VCFS has also been called “DiGeorge Syndrome,” but these terms are not really synonymous. Angelo DiGeorge described children with absent thymus, congenital heart disease, immune deficiency and hypocalcemia. These features are common to many syndromes, although are most common in VCFS. Because these features are etiologically heterogenous, they represent a developmental sequence, not a syndrome. DiGeorge may be caused by other deletions, such as 10p13, and is not always associated with the 22q11.2 deletion (Fernández et al 2016; Shapira et al, 1994; Monaco et al 1991). Not everyone with VCFS has DiGeorge, and not everyone with DiGeorge has VCFS. 

5. What are the most common features of VCFS?

Among the high frequency features of most significance to SLPs and audiologists are feeding difficulty and nasal regurgitation in infancy, delayed speech and language development, VPI with severe hypernasality and severe articulation disorders, congenital heart disease, upper and lower airway obstruction in infancy, language impairment, learning disabilities, generalized anxiety disorder, and psychosis usually beginning in adolescence. Approximately 200 clinical features have been associated with VCFS in different combinations and with varying severity, a phenomenon known as variable expression. The clinical expression of VCFS is highly variable and a full list of clinical findings and their relative frequency can be found online at www.vcfscenter.org on the downloads page. 

6. What are the most common behavioral characteristics of VCFS?

A severe startle response in infancy, separation anxiety, flat affect, impulsiveness, generalized anxiety disorder, and difficulty with pragmatic language skills occur very frequently in childhood, as does ADHD of the inattentive type. Social immaturity is extremely common. Some of the behavior patterns seen in VCFS overlap with behaviors exhibited by children on the autism spectrum, but true ASD is rare. Psychosis is seen in approximately 30-40% of cases with a wide range of psychiatric phenotypes.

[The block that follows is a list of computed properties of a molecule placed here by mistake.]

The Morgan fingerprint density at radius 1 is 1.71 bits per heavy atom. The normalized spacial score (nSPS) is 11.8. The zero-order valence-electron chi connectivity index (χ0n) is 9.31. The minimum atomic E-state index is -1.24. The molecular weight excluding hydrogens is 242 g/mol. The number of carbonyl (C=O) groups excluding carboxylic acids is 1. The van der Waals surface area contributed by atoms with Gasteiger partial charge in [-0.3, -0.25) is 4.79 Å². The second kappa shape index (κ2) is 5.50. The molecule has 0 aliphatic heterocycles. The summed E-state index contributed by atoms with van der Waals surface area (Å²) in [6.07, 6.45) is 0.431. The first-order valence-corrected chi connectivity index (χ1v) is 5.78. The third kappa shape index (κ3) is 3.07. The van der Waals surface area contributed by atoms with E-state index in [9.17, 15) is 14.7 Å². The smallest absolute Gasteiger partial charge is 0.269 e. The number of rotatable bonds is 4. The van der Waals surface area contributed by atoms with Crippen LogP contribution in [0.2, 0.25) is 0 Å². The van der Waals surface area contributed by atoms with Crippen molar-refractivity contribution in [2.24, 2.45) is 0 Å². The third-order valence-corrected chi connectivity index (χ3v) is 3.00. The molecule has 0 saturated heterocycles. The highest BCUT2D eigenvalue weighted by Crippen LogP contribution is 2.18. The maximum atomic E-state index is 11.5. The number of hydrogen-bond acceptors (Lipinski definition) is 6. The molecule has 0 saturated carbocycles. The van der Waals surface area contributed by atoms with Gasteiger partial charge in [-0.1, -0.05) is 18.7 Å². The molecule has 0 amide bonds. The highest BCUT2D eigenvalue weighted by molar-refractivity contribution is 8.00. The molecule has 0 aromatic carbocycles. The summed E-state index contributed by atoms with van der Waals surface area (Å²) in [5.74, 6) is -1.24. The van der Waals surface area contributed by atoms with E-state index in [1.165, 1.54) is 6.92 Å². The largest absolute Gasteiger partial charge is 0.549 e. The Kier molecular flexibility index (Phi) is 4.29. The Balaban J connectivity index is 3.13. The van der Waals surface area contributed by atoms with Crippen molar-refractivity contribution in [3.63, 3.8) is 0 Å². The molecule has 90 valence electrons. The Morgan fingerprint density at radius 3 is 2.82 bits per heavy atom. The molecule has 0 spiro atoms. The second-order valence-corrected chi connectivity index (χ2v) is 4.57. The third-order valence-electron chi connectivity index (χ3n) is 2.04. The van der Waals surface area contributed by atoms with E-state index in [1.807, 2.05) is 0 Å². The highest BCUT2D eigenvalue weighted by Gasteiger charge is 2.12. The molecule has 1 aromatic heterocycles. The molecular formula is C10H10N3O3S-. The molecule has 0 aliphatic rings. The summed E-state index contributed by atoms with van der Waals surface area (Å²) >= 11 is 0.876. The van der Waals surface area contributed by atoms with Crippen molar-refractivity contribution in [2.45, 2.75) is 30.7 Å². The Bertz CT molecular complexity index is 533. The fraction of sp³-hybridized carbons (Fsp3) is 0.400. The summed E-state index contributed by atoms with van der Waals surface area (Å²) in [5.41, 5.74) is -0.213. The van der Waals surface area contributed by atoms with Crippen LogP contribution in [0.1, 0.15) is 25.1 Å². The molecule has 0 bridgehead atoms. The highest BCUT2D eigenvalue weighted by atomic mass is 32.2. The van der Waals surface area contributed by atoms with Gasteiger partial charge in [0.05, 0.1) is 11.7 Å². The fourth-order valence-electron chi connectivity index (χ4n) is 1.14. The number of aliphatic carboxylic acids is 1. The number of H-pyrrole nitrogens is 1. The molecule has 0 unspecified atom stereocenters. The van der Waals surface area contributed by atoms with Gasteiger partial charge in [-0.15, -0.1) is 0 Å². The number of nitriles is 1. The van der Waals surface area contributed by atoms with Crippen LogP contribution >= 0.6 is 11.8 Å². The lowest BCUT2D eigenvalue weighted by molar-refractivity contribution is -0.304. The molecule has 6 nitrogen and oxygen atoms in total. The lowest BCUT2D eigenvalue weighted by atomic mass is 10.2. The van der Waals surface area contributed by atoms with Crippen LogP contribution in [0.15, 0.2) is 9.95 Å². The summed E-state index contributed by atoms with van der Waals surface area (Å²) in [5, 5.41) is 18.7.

7. Do infants with VCFS have feeding disorders and should they have feeding therapy?

Babies with VCFS may be referred for Early Intervention for feeding problems or failure to thrive (FTT). Before making an assumption that the infant has dysphagia, it is important to be sure the child’s weight is being tracked on the VCFS growth charts, not on the CDC growth charts for typically developing children. Low weight should not be interpreted to mean FTT because there is a different growth velocity for VCFS. If there is still concern, a complete medical work up is needed to rule out various conditions that might be causing reduced nutritional intake or weight gain. For example, cardiac and pulmonary problems may make oral feeding difficult or unsafe for a period of time. Structural anomalies such as vascular ring may cause compression of the lower airway and esophagus, leading to difficulty or even discomfort/pain when feeding resulting in aversion to eating. Upper airway obstruction may also contribute to feeding and sleep disorders that could affect weight gain and growth. Slow gastric emptying and constipation due to hypotonia may cause the feeling of fullness resulting in discomfort if the child is forced to continue eating (or force-fed by gavage or other passive method) and could further lead to emesis and an aversion to eating and behavior problems surrounding mealtime. All of those should be ruled out prior to attempting feeding therapy or alternative methods of delivering nutrition. Overt cleft palate or submucous cleft palate (including obvious or occult SMCP) may result in difficulty sucking or in nasal regurgitation. Nasal regurgitation, or the flow of formula out the nose during or after feeding, is associated with VPI and cleft palate and is not “reflux,” nor is it a feeding disorder. It can usually managed with a more upright feeing position, frequent “breaks” for burping, and typically improves with age. Replacing the standard bottle nipple with a soft nipple, and slightly increasing the size of the opening combined with an upright position, can often increase intake if the difficulty was due to the palatal abnormality or VPI. Oral “stimulation” and oral motor therapy are not appropriate and, contrary to their intention, they often contribute to oral hypersensitivity that complicates articulation therapy. 

8. What is voice like in children with VCFS? 

Laryngeal or vocal fold asymmetry, unilateral paresis and anterior webbing often cause hoarseness and high pitch for age and gender. Any patient with abnormal vocal quality, pitch, or volume should have direct examination of the larynx (videostroboscopy or nasopharyngoscopy) to determine if the characteristics are due to structural variations, in which case voice therapy is not appropriate.